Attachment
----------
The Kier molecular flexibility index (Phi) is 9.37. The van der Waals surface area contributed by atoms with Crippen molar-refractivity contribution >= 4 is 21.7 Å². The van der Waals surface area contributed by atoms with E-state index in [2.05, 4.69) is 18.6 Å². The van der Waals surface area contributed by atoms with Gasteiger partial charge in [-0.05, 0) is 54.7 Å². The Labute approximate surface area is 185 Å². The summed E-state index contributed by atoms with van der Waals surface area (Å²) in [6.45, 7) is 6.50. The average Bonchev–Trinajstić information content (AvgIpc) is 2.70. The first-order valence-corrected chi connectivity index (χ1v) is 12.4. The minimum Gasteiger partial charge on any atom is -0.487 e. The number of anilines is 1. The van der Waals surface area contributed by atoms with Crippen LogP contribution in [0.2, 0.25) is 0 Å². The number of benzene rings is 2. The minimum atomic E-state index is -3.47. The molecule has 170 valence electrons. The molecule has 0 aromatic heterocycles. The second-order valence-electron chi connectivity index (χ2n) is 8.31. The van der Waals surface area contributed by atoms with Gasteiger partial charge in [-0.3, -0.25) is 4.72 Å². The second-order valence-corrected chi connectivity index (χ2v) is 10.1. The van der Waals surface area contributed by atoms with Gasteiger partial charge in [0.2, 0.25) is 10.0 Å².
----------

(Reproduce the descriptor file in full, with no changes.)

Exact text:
The Kier molecular flexibility index (Phi) is 9.37. The van der Waals surface area contributed by atoms with Crippen molar-refractivity contribution >= 4 is 21.7 Å². The van der Waals surface area contributed by atoms with E-state index in [2.05, 4.69) is 18.6 Å². The van der Waals surface area contributed by atoms with Gasteiger partial charge in [-0.05, 0) is 54.7 Å². The Labute approximate surface area is 185 Å². The summed E-state index contributed by atoms with van der Waals surface area (Å²) in [6.45, 7) is 6.50. The average Bonchev–Trinajstić information content (AvgIpc) is 2.70. The first-order valence-corrected chi connectivity index (χ1v) is 12.4. The minimum Gasteiger partial charge on any atom is -0.487 e. The number of anilines is 1. The van der Waals surface area contributed by atoms with Crippen LogP contribution in [0.2, 0.25) is 0 Å². The number of benzene rings is 2. The minimum atomic E-state index is -3.47. The molecule has 170 valence electrons. The molecule has 0 aromatic heterocycles. The second-order valence-electron chi connectivity index (χ2n) is 8.31. The van der Waals surface area contributed by atoms with Gasteiger partial charge in [-0.3, -0.25) is 4.72 Å². The second-order valence-corrected chi connectivity index (χ2v) is 10.1. The van der Waals surface area contributed by atoms with Gasteiger partial charge in [0.2, 0.25) is 10.0 Å².